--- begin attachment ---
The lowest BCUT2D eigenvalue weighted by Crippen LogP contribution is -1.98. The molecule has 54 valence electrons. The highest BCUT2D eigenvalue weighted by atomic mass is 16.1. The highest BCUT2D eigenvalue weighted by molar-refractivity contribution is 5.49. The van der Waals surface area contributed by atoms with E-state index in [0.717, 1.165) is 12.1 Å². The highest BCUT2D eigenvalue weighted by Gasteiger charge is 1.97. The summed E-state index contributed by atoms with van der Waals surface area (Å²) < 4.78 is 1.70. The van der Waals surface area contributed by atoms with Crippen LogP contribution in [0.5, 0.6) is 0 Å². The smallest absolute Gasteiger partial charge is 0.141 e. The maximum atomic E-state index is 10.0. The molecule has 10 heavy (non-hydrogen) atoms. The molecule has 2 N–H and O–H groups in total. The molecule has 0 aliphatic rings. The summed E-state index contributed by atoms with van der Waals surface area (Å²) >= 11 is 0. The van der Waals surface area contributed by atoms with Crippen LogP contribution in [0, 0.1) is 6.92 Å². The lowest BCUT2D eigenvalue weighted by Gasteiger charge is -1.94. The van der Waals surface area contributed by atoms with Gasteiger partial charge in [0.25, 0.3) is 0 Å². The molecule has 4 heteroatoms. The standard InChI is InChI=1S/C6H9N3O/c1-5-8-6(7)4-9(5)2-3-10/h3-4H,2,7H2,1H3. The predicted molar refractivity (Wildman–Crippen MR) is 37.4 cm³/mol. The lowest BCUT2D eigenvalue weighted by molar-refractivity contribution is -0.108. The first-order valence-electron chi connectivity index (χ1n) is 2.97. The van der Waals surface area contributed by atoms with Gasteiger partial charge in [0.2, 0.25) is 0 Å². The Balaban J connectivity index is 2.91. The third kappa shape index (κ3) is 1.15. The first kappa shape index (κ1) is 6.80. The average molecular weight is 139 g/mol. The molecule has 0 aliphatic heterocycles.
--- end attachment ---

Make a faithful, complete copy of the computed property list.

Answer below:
The lowest BCUT2D eigenvalue weighted by Crippen LogP contribution is -1.98. The molecule has 54 valence electrons. The highest BCUT2D eigenvalue weighted by atomic mass is 16.1. The highest BCUT2D eigenvalue weighted by molar-refractivity contribution is 5.49. The van der Waals surface area contributed by atoms with E-state index in [0.717, 1.165) is 12.1 Å². The highest BCUT2D eigenvalue weighted by Gasteiger charge is 1.97. The summed E-state index contributed by atoms with van der Waals surface area (Å²) < 4.78 is 1.70. The van der Waals surface area contributed by atoms with Crippen LogP contribution in [0.5, 0.6) is 0 Å². The smallest absolute Gasteiger partial charge is 0.141 e. The maximum atomic E-state index is 10.0. The molecule has 10 heavy (non-hydrogen) atoms. The molecule has 2 N–H and O–H groups in total. The molecule has 0 aliphatic rings. The summed E-state index contributed by atoms with van der Waals surface area (Å²) >= 11 is 0. The van der Waals surface area contributed by atoms with Crippen LogP contribution in [0, 0.1) is 6.92 Å². The lowest BCUT2D eigenvalue weighted by Gasteiger charge is -1.94. The van der Waals surface area contributed by atoms with Gasteiger partial charge in [0.25, 0.3) is 0 Å². The molecule has 4 heteroatoms. The standard InChI is InChI=1S/C6H9N3O/c1-5-8-6(7)4-9(5)2-3-10/h3-4H,2,7H2,1H3. The predicted molar refractivity (Wildman–Crippen MR) is 37.4 cm³/mol. The lowest BCUT2D eigenvalue weighted by molar-refractivity contribution is -0.108. The first-order valence-electron chi connectivity index (χ1n) is 2.97. The van der Waals surface area contributed by atoms with Gasteiger partial charge in [0.2, 0.25) is 0 Å². The Balaban J connectivity index is 2.91. The third kappa shape index (κ3) is 1.15. The first kappa shape index (κ1) is 6.80. The average molecular weight is 139 g/mol. The molecule has 0 aliphatic heterocycles.